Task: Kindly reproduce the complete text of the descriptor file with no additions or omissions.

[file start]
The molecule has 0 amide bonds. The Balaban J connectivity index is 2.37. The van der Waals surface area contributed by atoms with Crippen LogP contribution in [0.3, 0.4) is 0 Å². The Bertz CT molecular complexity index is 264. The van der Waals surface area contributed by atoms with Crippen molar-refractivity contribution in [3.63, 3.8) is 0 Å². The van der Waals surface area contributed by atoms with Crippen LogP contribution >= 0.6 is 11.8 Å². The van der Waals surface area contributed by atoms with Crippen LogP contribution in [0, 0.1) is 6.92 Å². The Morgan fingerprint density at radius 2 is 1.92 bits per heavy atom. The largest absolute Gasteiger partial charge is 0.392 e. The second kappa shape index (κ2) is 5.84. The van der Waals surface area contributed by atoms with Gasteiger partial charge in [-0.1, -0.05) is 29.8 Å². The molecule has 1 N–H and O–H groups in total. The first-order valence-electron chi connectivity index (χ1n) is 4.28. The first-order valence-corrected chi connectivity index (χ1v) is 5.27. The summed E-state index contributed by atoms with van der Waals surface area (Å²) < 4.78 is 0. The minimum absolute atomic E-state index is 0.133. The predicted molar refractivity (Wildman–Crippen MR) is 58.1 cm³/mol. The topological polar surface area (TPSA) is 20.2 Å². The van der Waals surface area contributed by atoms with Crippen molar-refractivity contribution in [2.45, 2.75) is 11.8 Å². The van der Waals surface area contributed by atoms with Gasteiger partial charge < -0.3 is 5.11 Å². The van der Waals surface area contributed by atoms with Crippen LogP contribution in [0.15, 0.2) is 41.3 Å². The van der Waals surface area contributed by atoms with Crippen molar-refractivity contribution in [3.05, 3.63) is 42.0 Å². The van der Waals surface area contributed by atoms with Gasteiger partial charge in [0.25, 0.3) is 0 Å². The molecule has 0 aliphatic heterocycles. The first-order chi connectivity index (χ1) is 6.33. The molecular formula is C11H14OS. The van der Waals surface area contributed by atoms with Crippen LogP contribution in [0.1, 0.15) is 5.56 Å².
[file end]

The molecule has 0 amide bonds. The Balaban J connectivity index is 2.37. The van der Waals surface area contributed by atoms with Crippen LogP contribution in [0.3, 0.4) is 0 Å². The Bertz CT molecular complexity index is 264. The van der Waals surface area contributed by atoms with Crippen molar-refractivity contribution in [3.63, 3.8) is 0 Å². The van der Waals surface area contributed by atoms with Crippen LogP contribution >= 0.6 is 11.8 Å². The van der Waals surface area contributed by atoms with Crippen LogP contribution in [0, 0.1) is 6.92 Å². The Morgan fingerprint density at radius 2 is 1.92 bits per heavy atom. The largest absolute Gasteiger partial charge is 0.392 e. The second kappa shape index (κ2) is 5.84. The van der Waals surface area contributed by atoms with Gasteiger partial charge in [-0.1, -0.05) is 29.8 Å². The molecule has 1 N–H and O–H groups in total. The first-order valence-electron chi connectivity index (χ1n) is 4.28. The first-order valence-corrected chi connectivity index (χ1v) is 5.27. The summed E-state index contributed by atoms with van der Waals surface area (Å²) < 4.78 is 0. The minimum absolute atomic E-state index is 0.133. The predicted molar refractivity (Wildman–Crippen MR) is 58.1 cm³/mol. The topological polar surface area (TPSA) is 20.2 Å². The van der Waals surface area contributed by atoms with Crippen molar-refractivity contribution in [2.45, 2.75) is 11.8 Å². The van der Waals surface area contributed by atoms with Gasteiger partial charge < -0.3 is 5.11 Å². The van der Waals surface area contributed by atoms with Crippen LogP contribution in [0.15, 0.2) is 41.3 Å². The van der Waals surface area contributed by atoms with Crippen molar-refractivity contribution in [3.05, 3.63) is 42.0 Å². The van der Waals surface area contributed by atoms with Gasteiger partial charge in [0.25, 0.3) is 0 Å². The molecule has 0 aliphatic heterocycles. The first-order chi connectivity index (χ1) is 6.33. The molecular formula is C11H14OS. The van der Waals surface area contributed by atoms with Crippen LogP contribution in [0.1, 0.15) is 5.56 Å².